SOCIAL WORK & IMPROV?

SOCIAL WORK AND IMPROV COMEDY

Portrait of Jane Addams, co-founder of Hull House, with her head resting on her hand.Date: ca. 1890

As an MSW and an improviser, I am proud of the relationship between my two vocations and the women who pioneered social work and improv comedy, the “Mother of Social Work” and the “Mother of Improv”. How their lives intersected is inspirational to me.

Jane Addams (September 6, 1860-May 21, 1935) is known as the “mother” of Social Work and was a pioneer in the American settlement movement, an activist/reformer, social worker and leader in women’s suffrage and world peace. In 1920 she was the co-found of the ACLU. In 1931 she was also the first American woman to be awarded the Nobel Peace Prize.

In 1889 (the year of the first MSW program at Columbia University) she co-founded Hull House. In the beginning Hull House was for recently arrived immigrants to help them assimilate to their new country. Her project continued to grow and by 1911 she had 13 buildings.Hull House had numerous programs for children and soon developed a theatre company and a Recreational Training School.

Neva Boyd (February 25, 1876 – November 21 1963) was a pioneer in social group worker and in the Modern Play movement, who founded the Recreational Training School at Hull House.  She ran movement and recreation groups for children and used games and improvisation to teach language skills, problem solving, self-confidence and social skills. She published numerous papers and books, including Play and game theory in group work: A collection of papers by Neva Leona Boyd (1971)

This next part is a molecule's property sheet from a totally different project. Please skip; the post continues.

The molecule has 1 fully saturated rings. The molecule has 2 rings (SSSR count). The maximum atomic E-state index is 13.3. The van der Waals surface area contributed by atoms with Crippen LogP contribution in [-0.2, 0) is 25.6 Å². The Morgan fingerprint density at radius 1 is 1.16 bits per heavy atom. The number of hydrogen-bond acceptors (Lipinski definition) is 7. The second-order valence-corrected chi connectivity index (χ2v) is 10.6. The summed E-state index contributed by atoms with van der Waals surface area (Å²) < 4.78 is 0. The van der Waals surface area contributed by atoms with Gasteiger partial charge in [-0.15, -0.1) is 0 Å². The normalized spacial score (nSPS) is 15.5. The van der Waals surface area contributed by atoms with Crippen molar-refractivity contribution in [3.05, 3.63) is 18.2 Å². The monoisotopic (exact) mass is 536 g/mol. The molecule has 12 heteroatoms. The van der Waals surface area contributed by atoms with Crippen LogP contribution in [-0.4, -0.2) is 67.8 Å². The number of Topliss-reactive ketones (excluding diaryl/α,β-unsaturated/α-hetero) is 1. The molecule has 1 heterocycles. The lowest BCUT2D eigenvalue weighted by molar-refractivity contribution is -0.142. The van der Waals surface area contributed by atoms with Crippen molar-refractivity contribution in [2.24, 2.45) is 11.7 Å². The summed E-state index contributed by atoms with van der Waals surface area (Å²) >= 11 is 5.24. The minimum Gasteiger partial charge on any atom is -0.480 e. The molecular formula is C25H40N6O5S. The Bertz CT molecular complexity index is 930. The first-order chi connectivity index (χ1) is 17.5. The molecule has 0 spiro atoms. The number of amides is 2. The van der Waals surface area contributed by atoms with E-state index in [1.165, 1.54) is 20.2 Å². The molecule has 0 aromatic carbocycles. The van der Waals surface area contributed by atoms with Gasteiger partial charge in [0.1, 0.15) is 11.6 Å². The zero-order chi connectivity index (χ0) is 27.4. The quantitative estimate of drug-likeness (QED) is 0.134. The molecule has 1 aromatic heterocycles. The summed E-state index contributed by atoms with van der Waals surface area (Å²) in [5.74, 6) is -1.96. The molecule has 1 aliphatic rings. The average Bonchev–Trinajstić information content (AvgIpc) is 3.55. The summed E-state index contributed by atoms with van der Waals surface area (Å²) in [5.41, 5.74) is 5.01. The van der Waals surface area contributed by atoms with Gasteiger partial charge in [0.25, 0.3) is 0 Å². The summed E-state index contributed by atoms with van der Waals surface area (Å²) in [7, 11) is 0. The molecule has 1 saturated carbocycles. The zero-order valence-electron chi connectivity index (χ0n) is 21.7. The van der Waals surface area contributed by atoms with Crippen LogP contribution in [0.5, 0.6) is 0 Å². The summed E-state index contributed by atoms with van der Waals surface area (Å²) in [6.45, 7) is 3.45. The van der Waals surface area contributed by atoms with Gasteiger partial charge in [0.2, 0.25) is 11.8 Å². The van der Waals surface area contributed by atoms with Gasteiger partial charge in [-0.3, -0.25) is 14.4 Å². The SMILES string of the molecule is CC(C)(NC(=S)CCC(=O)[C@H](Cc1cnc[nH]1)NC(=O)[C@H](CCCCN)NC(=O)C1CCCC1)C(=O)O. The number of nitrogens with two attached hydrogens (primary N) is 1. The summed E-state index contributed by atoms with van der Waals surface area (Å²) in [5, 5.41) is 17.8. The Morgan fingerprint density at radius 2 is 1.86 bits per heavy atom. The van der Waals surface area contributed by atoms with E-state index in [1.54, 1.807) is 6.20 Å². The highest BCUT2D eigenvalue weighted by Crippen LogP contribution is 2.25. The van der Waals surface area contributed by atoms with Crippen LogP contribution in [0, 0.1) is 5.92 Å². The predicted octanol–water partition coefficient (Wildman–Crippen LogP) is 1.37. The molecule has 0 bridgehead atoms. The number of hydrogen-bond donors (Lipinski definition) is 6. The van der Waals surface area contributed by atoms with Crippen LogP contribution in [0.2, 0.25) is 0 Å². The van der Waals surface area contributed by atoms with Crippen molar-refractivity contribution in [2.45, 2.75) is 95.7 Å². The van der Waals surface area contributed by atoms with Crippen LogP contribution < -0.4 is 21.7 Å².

Viola Spolin (November 7, 1906 – November 22, 1994) is considered the “mother” of improvisational comedy. In1923, Spolin began studying with Boyd at the Recreational Training School at Hull House.  She then worked with the Chicago WPA as supervisor of creative drama a recreational project in the 1930’s

It was during this time that Spolin began creating the improv games that resulted in her “Bible of Improv”, Improvisation for Theatre published in 1963.

When you read Spolin’s work, you will see how much of an intuitive therapist she was. Her method of “coaching”, without labeling the work as “good/bad” is an example of her therapeutic approach with her students.

“Play involves social values, as does no other behavior. The spirit of play develops social adaptability, ethics, mental and emotional control, and imagination.” Neva Boyd

“The only person I felt was the inspirator of my life was Neva Boyd—and she continues to be.” Viola Spolin

Over the past 30 years I’ve been conducting workshops on the “Positive Power of Play” for adults and most recently “Improv and Therapy”. These inspiring women have helped lead me to my path today. I am eternally grateful for Jane, Neva and Viola.